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Drew and Glen Rank Instrumental Sitcom Themes

Gayest Episode Ever

Release Date: 05/08/2020

It’s a Living Waits on a Trans Woman show art It’s a Living Waits on a Trans Woman

Gayest Episode Ever

“Gender Gap” (January 11, 1986), It’s a Living — Heads up: Initially, at least, Drew thought the episode being discussed was more transphobic that most, but special guest Ashley Lauren Rogers pointed out the ways the one trans episode of It’s a Living isn't a total wash — and since Ashley happens to be the host of the Is It Transphobic? podcast, that counts for something.

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Penelope Alvarez Is the Mother of a Queer Teenager show art Penelope Alvarez Is the Mother of a Queer Teenager

Gayest Episode Ever

One Day at a Time, “Pride and Prejudice” (January 6, 2017) — The new One Day at a Time gets major points for focusing on a Latin family, for successfully re-inventing a Norman Lear classic and for giving us another reason to love Rita Moreno. Most important for this podcast’s purposes, however, is its nuanced handling of teenage Elena’s coming out.

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Julia Sugarbaker Dates a Possible Homosexual show art Julia Sugarbaker Dates a Possible Homosexual

Gayest Episode Ever

Designing Women, “A Toe in the Water” (September 23, 1991) — What is Designing Women minus Delta Burke and Jean Smart but plus Julia Duffy and Jan Hooks? An interesting beast that is different than the Suzanne/Charlene years, yeah, but still pretty damn interesting. This episode is a showcase for Duffy’s anti-Diane Chambers, Allison Sugarbaker, who only lasted a season but it wasn’t her fault? Jonathan Bradley Welch makes his second GEE turn to talk Sugarbakers and his new podcast with Stonewall D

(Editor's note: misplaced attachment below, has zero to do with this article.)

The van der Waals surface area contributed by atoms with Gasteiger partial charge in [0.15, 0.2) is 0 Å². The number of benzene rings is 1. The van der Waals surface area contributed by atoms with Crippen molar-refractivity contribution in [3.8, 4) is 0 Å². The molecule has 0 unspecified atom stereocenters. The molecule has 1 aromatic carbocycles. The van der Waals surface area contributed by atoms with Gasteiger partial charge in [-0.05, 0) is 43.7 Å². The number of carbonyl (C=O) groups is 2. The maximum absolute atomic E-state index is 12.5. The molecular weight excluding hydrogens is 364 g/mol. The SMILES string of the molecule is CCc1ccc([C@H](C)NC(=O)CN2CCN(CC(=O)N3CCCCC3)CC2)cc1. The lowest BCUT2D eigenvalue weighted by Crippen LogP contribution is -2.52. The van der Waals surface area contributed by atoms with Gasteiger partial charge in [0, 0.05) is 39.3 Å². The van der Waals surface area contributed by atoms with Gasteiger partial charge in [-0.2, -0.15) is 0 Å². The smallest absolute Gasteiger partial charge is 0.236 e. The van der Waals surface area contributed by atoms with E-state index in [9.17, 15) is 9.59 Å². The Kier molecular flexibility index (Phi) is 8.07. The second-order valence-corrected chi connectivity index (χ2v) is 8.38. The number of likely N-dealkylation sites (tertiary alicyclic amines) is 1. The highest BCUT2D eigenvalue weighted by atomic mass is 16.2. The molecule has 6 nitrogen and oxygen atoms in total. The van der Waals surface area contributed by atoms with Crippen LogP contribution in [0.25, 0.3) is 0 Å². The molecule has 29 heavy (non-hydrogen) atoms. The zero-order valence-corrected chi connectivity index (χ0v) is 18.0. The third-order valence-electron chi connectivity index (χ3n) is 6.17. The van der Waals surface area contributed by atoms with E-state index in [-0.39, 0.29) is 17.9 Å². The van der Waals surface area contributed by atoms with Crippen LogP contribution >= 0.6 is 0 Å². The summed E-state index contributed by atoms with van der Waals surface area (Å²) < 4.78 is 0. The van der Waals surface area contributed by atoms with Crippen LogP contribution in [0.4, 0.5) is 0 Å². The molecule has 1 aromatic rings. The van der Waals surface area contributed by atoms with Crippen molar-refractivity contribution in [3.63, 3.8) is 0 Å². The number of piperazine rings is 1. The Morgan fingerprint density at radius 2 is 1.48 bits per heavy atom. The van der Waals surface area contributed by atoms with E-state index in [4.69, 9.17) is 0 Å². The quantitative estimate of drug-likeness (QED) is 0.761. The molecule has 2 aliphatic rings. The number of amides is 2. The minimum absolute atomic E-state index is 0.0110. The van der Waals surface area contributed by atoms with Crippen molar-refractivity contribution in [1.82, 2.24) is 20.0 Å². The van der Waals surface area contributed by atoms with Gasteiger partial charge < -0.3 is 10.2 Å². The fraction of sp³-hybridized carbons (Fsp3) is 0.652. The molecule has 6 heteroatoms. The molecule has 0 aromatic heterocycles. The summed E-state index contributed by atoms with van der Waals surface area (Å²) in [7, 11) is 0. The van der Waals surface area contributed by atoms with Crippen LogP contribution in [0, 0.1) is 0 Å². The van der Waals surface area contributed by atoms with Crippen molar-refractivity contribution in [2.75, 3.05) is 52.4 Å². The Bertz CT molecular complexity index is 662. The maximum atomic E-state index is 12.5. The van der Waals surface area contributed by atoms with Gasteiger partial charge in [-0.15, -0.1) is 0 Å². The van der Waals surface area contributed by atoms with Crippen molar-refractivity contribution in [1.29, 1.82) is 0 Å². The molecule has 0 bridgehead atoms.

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The Dream On Guy Has a Gay Dad show art The Dream On Guy Has a Gay Dad

Gayest Episode Ever

Dream On, “Pop Secret” (June 23, 1993) — The HBO sitcom Dream On got a rep for being both a more grown-up take on sitcoms... and also a showcase for boobs. But this show’s fourth-season gay episode lands pretty well today. It’s all about series protag Martin Tupper (Brian Benben) finding out his dad is gay and processing it more realistically than other characters on other sitcoms would.

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Rachel Kisses a Lesbian show art Rachel Kisses a Lesbian

Gayest Episode Ever

Friends, “The One with Rachel's Big Kiss” (April 26, 2001) — Welcome back Emelie Battaglia for another go-around with America’s favorite homophobic sitcom, Friends! This episode has “Chandler is gay” jokes aplenty, even if he’s about to marry Monica, but the focus is actually on Rachel, who encounters a college acquaintance (Winona Ryder) with whom she once shared a kiss. This episode features two more woman-on-woman kisses than the one where Carol and Susan get married. Ahem.

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Diane Chambers Revisited (An Episode That Glen Can Actually Listen To) show art Diane Chambers Revisited (An Episode That Glen Can Actually Listen To)

Gayest Episode Ever

Cheers, ”The Boys in the Bar“ (January 27, 1983) — If you’ve been listening to this podcast for a bit, you may be aware of the fact that Glen refuses to listen to it. Drew thinks this is too bad, because this really seems like the kind of podcast Glen would really enjoy. In celebration of Glen’s birthday month, Drew asked Sam Pancake and Tony Rodriguez to do a reading of one of the best episodes we’ve done: Episode 10, “Diane Chambers Is an LGBT Ally.”

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Mike Seaver Actually Said the Word ‘Gay’ show art Mike Seaver Actually Said the Word ‘Gay’

Gayest Episode Ever